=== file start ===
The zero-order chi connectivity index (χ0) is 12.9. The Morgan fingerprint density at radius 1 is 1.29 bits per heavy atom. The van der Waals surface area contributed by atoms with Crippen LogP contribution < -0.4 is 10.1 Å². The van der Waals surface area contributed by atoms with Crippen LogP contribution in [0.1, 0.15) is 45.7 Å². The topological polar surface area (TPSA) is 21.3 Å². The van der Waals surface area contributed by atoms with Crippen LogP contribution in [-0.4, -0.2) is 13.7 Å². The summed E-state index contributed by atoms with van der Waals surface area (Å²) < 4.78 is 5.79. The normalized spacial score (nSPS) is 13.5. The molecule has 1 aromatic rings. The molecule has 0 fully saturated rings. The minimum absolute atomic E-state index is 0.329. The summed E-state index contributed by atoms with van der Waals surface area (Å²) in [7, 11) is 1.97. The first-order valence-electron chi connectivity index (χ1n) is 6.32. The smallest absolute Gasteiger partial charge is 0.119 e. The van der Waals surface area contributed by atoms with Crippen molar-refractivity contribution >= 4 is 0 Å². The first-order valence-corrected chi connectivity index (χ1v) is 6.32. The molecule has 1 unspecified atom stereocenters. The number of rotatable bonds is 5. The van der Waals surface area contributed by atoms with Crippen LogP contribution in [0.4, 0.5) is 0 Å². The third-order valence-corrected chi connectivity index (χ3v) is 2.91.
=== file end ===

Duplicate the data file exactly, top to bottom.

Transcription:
The zero-order chi connectivity index (χ0) is 12.9. The Morgan fingerprint density at radius 1 is 1.29 bits per heavy atom. The van der Waals surface area contributed by atoms with Crippen LogP contribution < -0.4 is 10.1 Å². The van der Waals surface area contributed by atoms with Crippen LogP contribution in [0.1, 0.15) is 45.7 Å². The topological polar surface area (TPSA) is 21.3 Å². The van der Waals surface area contributed by atoms with Crippen LogP contribution in [-0.4, -0.2) is 13.7 Å². The summed E-state index contributed by atoms with van der Waals surface area (Å²) < 4.78 is 5.79. The normalized spacial score (nSPS) is 13.5. The molecule has 1 aromatic rings. The molecule has 0 fully saturated rings. The minimum absolute atomic E-state index is 0.329. The summed E-state index contributed by atoms with van der Waals surface area (Å²) in [7, 11) is 1.97. The first-order valence-electron chi connectivity index (χ1n) is 6.32. The smallest absolute Gasteiger partial charge is 0.119 e. The van der Waals surface area contributed by atoms with Crippen molar-refractivity contribution >= 4 is 0 Å². The first-order valence-corrected chi connectivity index (χ1v) is 6.32. The molecule has 1 unspecified atom stereocenters. The number of rotatable bonds is 5. The van der Waals surface area contributed by atoms with Crippen LogP contribution in [0.4, 0.5) is 0 Å². The third-order valence-corrected chi connectivity index (χ3v) is 2.91.